By Julie C. Carroll
Alex’s story started out just like any other story. The perfect little baby who fed well, was always normal on the growth charts and in general was a happy baby! We were also happy that he had the perfect little shaped head to be bald.
You see, we did not know at the time that his extended baldness had anything to do with a rare genetic disorder, so we always joked it was a good thing his little baby head was shaped so perfectly.
It wasn’t until Alex was almost a year old that we noticed something odd. As we were playing outside in the spring, we noticed that Alex was turning an odd shade of red. His face and ears were a sort of red I had never seen.
I went to bring him inside and I will never forget the exact moment I realized he wasn’t sweating. He was completely dry from head to toe. I went inside, stripped him down to his diaper and could not find a bead of sweat anywhere on his chunky little body.
Maybe it was mother’s intuition but I somehow knew in that moment that our lives would change. I didn’t know how, I just knew our lives would take a turn we weren’t expecting.
The Search for a Diagnosis
Although I am a nurse and I know better, after much googling I realized it was possible Alex had this disorder called ectodermal dysplasia. While his physicians initially denied this claim, I could not find any other explanations for his hypohidrosis (lack of sweating). So, nothing was done and we went on about our lives for the next few months thinking that it was ok if he was never officially diagnosed as the treatment would be the same; just don’t ever let him overheat.
I will say, I love Alex’s physician and I can see how this diagnosis may have been missed. Alex’s mutation doesn’t lead to the typical facial features seen in x-linked hypohidrotic ectodermal dysplasia. Since this is a rare disorder, many doctors have only seen a few cases and they were the “classic” cases. We have learned that Alex just may have a variation that causes serious hypohidrosis, but his other symptoms may just be mild.
Fast forward to around 14-15 months old and Alex developed severe gastrointestinal problems to the point that he was falling off the growth charts (he was previously in the 90th percentile). He was hospitalized several times and we found out he had a gastrointestinal organism that was causing his problems. I look back on these hospitalizations and I am grateful, because this acute illness is what led us to medical genetics.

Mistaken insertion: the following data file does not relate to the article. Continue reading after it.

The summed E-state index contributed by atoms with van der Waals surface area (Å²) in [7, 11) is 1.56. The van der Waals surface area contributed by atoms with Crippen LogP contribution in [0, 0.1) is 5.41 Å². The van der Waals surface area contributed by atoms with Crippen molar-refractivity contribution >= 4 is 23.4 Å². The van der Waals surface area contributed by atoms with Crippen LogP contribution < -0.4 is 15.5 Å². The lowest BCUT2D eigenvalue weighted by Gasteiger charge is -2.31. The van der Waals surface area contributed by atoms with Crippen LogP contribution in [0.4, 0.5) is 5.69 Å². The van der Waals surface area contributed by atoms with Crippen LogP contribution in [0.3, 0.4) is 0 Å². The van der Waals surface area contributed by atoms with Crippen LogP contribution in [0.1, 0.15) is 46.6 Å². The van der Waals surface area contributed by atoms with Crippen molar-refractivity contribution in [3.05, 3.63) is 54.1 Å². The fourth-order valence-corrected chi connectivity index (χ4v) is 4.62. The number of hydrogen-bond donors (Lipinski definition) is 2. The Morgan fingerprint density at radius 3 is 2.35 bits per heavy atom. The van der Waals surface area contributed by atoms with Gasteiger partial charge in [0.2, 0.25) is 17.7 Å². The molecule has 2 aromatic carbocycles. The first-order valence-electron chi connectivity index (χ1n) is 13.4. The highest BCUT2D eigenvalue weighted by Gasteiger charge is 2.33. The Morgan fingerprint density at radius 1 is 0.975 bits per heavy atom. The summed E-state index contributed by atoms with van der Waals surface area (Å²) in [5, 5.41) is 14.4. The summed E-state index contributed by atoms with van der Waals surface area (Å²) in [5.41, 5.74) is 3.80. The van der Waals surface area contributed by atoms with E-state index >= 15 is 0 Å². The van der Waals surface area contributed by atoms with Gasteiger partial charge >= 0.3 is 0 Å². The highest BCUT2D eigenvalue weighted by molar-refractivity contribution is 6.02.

During these hospital stays, we were referred as we kept telling the doctors that Alex still wasn’t walking or saying any words. Putting this together with his hypohidrosis, it was decided a referral to medical genetics would be appropriate. Alex had his blood drawn in November and at the end of January we received the results that would change us forever.
I always suspected ectodermal dysplasia, so I just assumed when I got the call from genetics to confirm this that I would feel relief. However, I felt the complete opposite. I felt like I had been punched in the gut.
You mean, my perfect baby Alex has an incurable medical condition that will affect him for the rest of his life? No, these things don’t happen to us, I’m sorry this must be wrong. Unfortunately, it wasn’t.
Alex has a mutation on the WNT10A gene that will likely lead to having very few adult teeth. He also is losing his beautiful, sandy blonde hair that took over a year to grow in.
At this point, I went through the whole range of emotions….I cried because I was sad for him, I cried because I was happy it wasn’t anything more serious, I got upset that somehow my husband and I both passed on a recessive gene to this innocent little soul, etc.
Then I hugged him and realized that with a lot of research and a lot of love, our little boy will grow up and lead a happy, successful life. This disorder won’t disable him, it will enable him. It will teach him lessons that may be hard to learn, but will build character. It will show him that all of our imperfections make this world a little more beautiful.
Finding the National Foundation for Ectodermal Dysplasias (NFED)
The day I found out was the day I signed up for the NFED. It has only been a few months but I have known since the second I found out that my mission will be to enhance the lives of those living with this disorder.
I have already learned so much and received so much support from the foundation. I have been armed with new questions to ask his doctors, I have been able to hear stories of others living with ectodermal dysplasias and their “life hacks”.
I have learned that I can fight for those whose insurance turns them down because they don’t believe lack of dentition leads to nutritional deficiencies. I have connected with others so that our family doesn’t feel so alone in our struggles. All of these things have lightened our burden and empowered us to do more.
Thank you all for the love, support and resources you are providing. My hope is to be able to pay it back to you all someday.
– Julie C. Carroll is a guest blogger for the NFED. She is the mother of a son affected by ectodermal dysplasia.